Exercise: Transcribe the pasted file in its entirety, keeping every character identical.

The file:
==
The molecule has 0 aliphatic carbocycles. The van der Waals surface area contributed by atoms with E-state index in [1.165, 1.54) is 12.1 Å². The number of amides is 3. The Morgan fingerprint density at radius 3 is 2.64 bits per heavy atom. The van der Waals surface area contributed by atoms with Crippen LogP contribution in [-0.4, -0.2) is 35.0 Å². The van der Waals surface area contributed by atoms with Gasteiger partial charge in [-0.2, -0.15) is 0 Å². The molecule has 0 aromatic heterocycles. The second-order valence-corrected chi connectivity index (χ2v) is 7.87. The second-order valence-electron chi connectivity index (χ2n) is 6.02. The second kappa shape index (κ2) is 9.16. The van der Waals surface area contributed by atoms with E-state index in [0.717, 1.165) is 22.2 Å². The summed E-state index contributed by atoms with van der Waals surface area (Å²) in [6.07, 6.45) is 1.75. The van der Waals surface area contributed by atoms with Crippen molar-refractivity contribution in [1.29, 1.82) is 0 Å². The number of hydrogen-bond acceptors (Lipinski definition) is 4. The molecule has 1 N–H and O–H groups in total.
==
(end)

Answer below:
The molecule has 0 aliphatic carbocycles. The van der Waals surface area contributed by atoms with E-state index in [1.165, 1.54) is 12.1 Å². The number of amides is 3. The Morgan fingerprint density at radius 3 is 2.64 bits per heavy atom. The van der Waals surface area contributed by atoms with Crippen LogP contribution in [-0.4, -0.2) is 35.0 Å². The van der Waals surface area contributed by atoms with Gasteiger partial charge in [-0.2, -0.15) is 0 Å². The molecule has 0 aromatic heterocycles. The second-order valence-corrected chi connectivity index (χ2v) is 7.87. The second-order valence-electron chi connectivity index (χ2n) is 6.02. The second kappa shape index (κ2) is 9.16. The van der Waals surface area contributed by atoms with E-state index in [0.717, 1.165) is 22.2 Å². The summed E-state index contributed by atoms with van der Waals surface area (Å²) in [6.07, 6.45) is 1.75. The van der Waals surface area contributed by atoms with Crippen molar-refractivity contribution in [1.29, 1.82) is 0 Å². The number of hydrogen-bond acceptors (Lipinski definition) is 4. The molecule has 1 N–H and O–H groups in total.